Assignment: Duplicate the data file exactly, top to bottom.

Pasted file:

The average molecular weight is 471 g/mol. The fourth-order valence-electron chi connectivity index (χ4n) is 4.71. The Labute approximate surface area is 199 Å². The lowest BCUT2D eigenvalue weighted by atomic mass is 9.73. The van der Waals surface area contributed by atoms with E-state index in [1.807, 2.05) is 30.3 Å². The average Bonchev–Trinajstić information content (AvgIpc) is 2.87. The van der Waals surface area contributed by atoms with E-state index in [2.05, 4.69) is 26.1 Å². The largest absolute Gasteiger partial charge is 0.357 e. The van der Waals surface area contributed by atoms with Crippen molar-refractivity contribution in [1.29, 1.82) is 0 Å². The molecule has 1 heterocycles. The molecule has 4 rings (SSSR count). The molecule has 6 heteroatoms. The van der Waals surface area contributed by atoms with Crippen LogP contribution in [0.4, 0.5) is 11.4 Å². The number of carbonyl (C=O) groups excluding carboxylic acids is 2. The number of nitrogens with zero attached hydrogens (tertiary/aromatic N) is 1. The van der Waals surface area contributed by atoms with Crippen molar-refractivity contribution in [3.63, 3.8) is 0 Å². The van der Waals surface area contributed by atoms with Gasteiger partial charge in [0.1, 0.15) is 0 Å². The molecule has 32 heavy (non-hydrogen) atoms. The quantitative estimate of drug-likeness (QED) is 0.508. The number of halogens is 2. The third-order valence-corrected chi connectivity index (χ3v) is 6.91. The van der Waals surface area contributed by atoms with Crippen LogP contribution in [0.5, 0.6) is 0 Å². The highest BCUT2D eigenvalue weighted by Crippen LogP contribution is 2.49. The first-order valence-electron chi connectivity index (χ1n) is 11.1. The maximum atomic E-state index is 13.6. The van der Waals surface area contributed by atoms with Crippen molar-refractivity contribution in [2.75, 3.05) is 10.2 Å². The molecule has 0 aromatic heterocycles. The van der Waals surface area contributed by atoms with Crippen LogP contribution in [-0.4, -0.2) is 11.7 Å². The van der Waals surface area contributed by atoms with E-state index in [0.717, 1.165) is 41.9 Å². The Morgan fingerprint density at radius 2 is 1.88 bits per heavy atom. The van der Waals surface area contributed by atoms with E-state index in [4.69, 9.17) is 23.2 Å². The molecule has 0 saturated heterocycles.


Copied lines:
The average molecular weight is 471 g/mol. The fourth-order valence-electron chi connectivity index (χ4n) is 4.71. The Labute approximate surface area is 199 Å². The lowest BCUT2D eigenvalue weighted by atomic mass is 9.73. The van der Waals surface area contributed by atoms with E-state index in [1.807, 2.05) is 30.3 Å². The average Bonchev–Trinajstić information content (AvgIpc) is 2.87. The van der Waals surface area contributed by atoms with E-state index in [2.05, 4.69) is 26.1 Å². The largest absolute Gasteiger partial charge is 0.357 e. The van der Waals surface area contributed by atoms with Crippen molar-refractivity contribution in [1.29, 1.82) is 0 Å². The molecule has 1 heterocycles. The molecule has 4 rings (SSSR count). The molecule has 6 heteroatoms. The van der Waals surface area contributed by atoms with Crippen LogP contribution in [0.4, 0.5) is 11.4 Å². The number of carbonyl (C=O) groups excluding carboxylic acids is 2. The number of nitrogens with zero attached hydrogens (tertiary/aromatic N) is 1. The van der Waals surface area contributed by atoms with Crippen molar-refractivity contribution in [3.63, 3.8) is 0 Å². The van der Waals surface area contributed by atoms with Gasteiger partial charge in [0.1, 0.15) is 0 Å². The molecule has 32 heavy (non-hydrogen) atoms. The quantitative estimate of drug-likeness (QED) is 0.508. The number of halogens is 2. The third-order valence-corrected chi connectivity index (χ3v) is 6.91. The van der Waals surface area contributed by atoms with Crippen LogP contribution in [0.5, 0.6) is 0 Å². The highest BCUT2D eigenvalue weighted by Crippen LogP contribution is 2.49. The first-order valence-electron chi connectivity index (χ1n) is 11.1. The maximum atomic E-state index is 13.6. The van der Waals surface area contributed by atoms with Crippen molar-refractivity contribution in [2.75, 3.05) is 10.2 Å². The molecule has 0 aromatic heterocycles. The van der Waals surface area contributed by atoms with Crippen LogP contribution in [-0.4, -0.2) is 11.7 Å². The van der Waals surface area contributed by atoms with E-state index in [0.717, 1.165) is 41.9 Å². The Morgan fingerprint density at radius 2 is 1.88 bits per heavy atom. The van der Waals surface area contributed by atoms with E-state index in [4.69, 9.17) is 23.2 Å². The molecule has 0 saturated heterocycles.